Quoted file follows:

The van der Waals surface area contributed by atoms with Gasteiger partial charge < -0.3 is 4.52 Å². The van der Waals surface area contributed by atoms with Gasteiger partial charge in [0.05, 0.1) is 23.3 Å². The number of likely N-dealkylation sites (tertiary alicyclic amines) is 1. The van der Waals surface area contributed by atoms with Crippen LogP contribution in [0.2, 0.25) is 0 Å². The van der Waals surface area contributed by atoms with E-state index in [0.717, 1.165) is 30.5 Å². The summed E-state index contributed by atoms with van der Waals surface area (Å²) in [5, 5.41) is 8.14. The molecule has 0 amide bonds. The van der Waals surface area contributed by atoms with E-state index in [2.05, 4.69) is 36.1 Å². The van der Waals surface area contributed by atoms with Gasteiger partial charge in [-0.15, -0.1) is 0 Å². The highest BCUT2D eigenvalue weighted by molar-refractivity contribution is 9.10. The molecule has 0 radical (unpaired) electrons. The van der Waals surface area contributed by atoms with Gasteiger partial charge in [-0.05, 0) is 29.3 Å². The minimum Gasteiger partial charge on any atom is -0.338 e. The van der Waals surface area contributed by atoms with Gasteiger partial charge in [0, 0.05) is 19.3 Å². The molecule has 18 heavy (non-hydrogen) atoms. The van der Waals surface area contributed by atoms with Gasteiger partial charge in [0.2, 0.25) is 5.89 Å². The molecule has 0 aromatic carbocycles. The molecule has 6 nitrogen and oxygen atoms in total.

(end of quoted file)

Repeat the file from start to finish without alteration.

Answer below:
The van der Waals surface area contributed by atoms with Gasteiger partial charge < -0.3 is 4.52 Å². The van der Waals surface area contributed by atoms with Gasteiger partial charge in [0.05, 0.1) is 23.3 Å². The number of likely N-dealkylation sites (tertiary alicyclic amines) is 1. The van der Waals surface area contributed by atoms with Crippen LogP contribution in [0.2, 0.25) is 0 Å². The van der Waals surface area contributed by atoms with E-state index in [0.717, 1.165) is 30.5 Å². The summed E-state index contributed by atoms with van der Waals surface area (Å²) in [5, 5.41) is 8.14. The molecule has 0 amide bonds. The van der Waals surface area contributed by atoms with E-state index in [2.05, 4.69) is 36.1 Å². The van der Waals surface area contributed by atoms with Gasteiger partial charge in [-0.15, -0.1) is 0 Å². The highest BCUT2D eigenvalue weighted by molar-refractivity contribution is 9.10. The molecule has 0 radical (unpaired) electrons. The van der Waals surface area contributed by atoms with Gasteiger partial charge in [-0.05, 0) is 29.3 Å². The minimum Gasteiger partial charge on any atom is -0.338 e. The van der Waals surface area contributed by atoms with Gasteiger partial charge in [0, 0.05) is 19.3 Å². The molecule has 18 heavy (non-hydrogen) atoms. The van der Waals surface area contributed by atoms with Gasteiger partial charge in [0.2, 0.25) is 5.89 Å². The molecule has 0 aromatic carbocycles. The molecule has 6 nitrogen and oxygen atoms in total.